Released in January 1979 the EP features early versions of Ride Into The Sun, Getcha Rocks Off and The Overture: all songs that would be re-recorded later, with varying results. A later Hysteria-era remake of Ride Into The Sun improved on the original’s clunky vocals but that bouncy riff is still killer here and it’s fun to hear Lep in such naïve form. Getcha Rocks Off and The Overture would appear again on the band’s debut album On Through The Night but these are the definitive takes with their lively hot-of-the-press feel. The Overture in particular is a highlight, top epic-metal cobblers that puts the album version in the shade.
None of this is going to blow you away but it’s a fun, interesting listen and must-have for Lep fans. It’s been released in various vinyl editions that might set you back now but it has just been made available digitally for the first time EVER so there has never been a better time to getcha rocks off with this excellent piece of metal history.
While the actual Venom continue under the leadership of infamous bassist/vocalist Conrad ‘Cronos’ Lant, the return of the band’s classic guitarist Jeff ‘Mantas’ Dunn and drummer Tony ‘Abaddon’ Bray as Venom Inc. has caused quite a stir. Surely two thirds of the band’s massively influential and legendary formation is better than one? And to cap it all off, the band has been rounded out appropriately and authentically with Prime Evil-era bassist/vocalist Tony ‘Demolition Man’ Dolan. It’s an exciting unit and the band has been going down a storm touring a classic Venom set. But playing live oldies is a no-brainer. Now the real test comes as the band offer up their first new material with their debut album Avé.
Venom Inc. perform like heroic metal veterans throughout. Mantas in particularly impressive form, peeling out genuinely thrilling guitar solos like it’s a piece of piss. They’re too seasoned to play with the filthy, bulldozer energy of old but as gutsy, trad metal goes much of this is hard to beat. It’s also hard to stick with. Songs like Avé Satanas and Preacher Man are average songs stretched way beyond their breaking point and, while it works better as an album track than as a single, Dein Fleisch causes a hefty lull at a crucial point.
With those three totally removed Avé could have been easily and massively improved, while coming in at the golden running time of 40min too. Ace biker metal tracks like Forged In Hell and The Evil Dead would get old heads banging again and raging thrashers like Metal We Bleed and Time To Die would give young Venom-worshipping upstarts like Midnight a run for their money too. But, as a complete listening experience, Avé is overlong, uneven and frustrating: the two thirds of Venom Inc. proving that it is possible to ‘ave too much of a good thing.
With original member Graham Oliver ousted from the band, Saxon had to quickly recruit a new guitarist in time for their tour to support the excellent Dogs Of War album. In stepped Doug Scarratt, ex-David Hasselhoff guitarist(!) and a friend of Saxon drummer Nigel Glockler. Coincidentally, Glockler had made his Saxon album debut on the 1982 live release The Eagle Has Landed and now his pal Doug made his on the sequel The Eagle Has Landed – Part 2. The use of the title evoked the band’s NWOBHM glory days, presumably in an attempt to signify to lapsed fans that the band had returned to metal. But it also bravely invited comparison between the 1996 lineup and the classic Saxon of yore.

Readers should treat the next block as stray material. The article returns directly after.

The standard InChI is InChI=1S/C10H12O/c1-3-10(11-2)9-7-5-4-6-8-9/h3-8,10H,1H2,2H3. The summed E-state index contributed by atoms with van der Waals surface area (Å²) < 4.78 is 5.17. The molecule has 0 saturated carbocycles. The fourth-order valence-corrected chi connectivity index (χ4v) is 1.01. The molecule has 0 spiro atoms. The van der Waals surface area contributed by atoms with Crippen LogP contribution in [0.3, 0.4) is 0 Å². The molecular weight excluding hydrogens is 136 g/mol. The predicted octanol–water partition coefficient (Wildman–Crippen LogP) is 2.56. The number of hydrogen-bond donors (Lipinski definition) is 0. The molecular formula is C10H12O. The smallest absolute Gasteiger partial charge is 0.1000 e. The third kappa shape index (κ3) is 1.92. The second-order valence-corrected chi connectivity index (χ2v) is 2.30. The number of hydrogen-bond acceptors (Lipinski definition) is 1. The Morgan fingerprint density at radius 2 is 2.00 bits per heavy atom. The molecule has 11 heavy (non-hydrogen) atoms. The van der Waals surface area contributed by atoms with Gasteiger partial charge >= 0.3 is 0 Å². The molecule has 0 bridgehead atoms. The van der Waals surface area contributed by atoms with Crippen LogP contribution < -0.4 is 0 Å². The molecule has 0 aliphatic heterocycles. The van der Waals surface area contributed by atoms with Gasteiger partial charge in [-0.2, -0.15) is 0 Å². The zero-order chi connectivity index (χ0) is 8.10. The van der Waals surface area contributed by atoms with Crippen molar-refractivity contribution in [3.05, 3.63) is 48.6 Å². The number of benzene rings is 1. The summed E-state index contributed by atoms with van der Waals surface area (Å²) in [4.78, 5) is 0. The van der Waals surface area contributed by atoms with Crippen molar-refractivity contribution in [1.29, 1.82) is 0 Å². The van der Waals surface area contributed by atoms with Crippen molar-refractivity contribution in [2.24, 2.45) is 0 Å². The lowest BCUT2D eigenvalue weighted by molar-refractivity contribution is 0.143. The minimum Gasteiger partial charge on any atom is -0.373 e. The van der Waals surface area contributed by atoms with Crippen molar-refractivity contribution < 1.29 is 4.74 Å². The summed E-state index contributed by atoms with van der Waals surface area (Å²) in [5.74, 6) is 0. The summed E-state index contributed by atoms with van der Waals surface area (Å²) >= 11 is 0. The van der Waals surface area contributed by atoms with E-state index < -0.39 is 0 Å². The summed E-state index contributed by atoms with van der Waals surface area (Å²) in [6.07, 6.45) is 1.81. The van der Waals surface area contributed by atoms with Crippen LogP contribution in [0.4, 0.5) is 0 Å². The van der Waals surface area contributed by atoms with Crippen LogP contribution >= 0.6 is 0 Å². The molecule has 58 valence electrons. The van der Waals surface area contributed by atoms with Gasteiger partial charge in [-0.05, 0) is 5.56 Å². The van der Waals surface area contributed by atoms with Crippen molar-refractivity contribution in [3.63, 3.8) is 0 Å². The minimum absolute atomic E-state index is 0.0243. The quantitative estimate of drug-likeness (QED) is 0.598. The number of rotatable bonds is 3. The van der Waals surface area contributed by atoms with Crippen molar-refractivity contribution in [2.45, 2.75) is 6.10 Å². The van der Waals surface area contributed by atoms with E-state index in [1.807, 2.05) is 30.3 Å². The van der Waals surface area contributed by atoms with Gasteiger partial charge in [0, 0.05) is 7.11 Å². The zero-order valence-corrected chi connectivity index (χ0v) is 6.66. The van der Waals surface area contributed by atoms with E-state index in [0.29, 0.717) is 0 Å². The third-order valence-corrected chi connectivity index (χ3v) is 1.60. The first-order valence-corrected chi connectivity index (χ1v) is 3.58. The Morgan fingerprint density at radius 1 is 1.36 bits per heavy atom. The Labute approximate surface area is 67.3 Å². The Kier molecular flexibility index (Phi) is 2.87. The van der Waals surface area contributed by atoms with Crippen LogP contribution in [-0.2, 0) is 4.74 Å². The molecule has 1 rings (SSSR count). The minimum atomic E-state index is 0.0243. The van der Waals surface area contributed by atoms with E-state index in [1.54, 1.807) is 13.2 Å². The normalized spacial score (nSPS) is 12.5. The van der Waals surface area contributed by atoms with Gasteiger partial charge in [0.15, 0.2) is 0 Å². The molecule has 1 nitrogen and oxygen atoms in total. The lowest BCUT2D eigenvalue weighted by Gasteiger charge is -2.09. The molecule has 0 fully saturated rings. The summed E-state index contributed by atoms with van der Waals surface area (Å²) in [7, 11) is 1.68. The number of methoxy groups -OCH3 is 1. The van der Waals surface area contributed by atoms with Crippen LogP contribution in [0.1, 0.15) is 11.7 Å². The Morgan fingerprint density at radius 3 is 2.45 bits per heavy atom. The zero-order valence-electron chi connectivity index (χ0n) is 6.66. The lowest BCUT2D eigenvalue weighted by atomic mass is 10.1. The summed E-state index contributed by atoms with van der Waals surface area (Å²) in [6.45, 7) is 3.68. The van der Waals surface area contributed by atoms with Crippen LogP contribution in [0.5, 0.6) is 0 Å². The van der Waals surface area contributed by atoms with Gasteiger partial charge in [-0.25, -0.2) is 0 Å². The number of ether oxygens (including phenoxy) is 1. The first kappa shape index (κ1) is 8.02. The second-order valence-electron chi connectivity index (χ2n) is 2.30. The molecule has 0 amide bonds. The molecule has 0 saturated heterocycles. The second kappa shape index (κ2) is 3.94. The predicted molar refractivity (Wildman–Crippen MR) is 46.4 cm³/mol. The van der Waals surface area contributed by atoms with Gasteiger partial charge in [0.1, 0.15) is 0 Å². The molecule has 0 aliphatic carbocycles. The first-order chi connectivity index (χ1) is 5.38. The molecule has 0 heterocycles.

But The Eagle Has Landed – Part 2 ducks the comparison by weighing heavily towards the band’s more recent material. In fact, with the exception of five songs, all of the material here is drawn from the band’s early-90s output. It sounds great and the band performs well. Doug Scarratt fits in seamlessly (showing off his chops on a tastefully shredded solo spot) and Biff Byford puts in a powerful, committed vocal performance despite sounding like he’s got a frog in his throat. In fact, he makes it work for him. The sound of him straining and pushing to hit the notes adds a real edge of excitement to tracks like Forever Free.
Although the new lineup acquits itself well, the focus on new tracks drags the album down, especially in the middle section. Ain’t Gonna Take It, Crash Dive and Can’t Stop Rockin’ are decent enough on their respective studio albums but they don’t cut it in a Saxon live set. But the second disc recovers well with Solid Ball Of Rock and Great White Buffalo proving effective live before some oldies-but-goodies see the album out on a high. The only blip in the older tracks is a version of Denim & Leather that’s marred by an overbearing guest spot from Yngwie J. Malmsteen who solos over everything that can possibly be soloed over.
Diehard fans/collectors will find the rare performances and historical value of The Eagle Has Landed – Part 2 make for a worthwhile release. But collectability aside, most listeners will find it a bit uninspiring and, while it certainly has its moments, it’s the least exciting of the Saxon live albums to this point: a solid but unspectacular start to the band’s post-Oliver career. The new lineup would have to impress mightily when they unleashed their next album.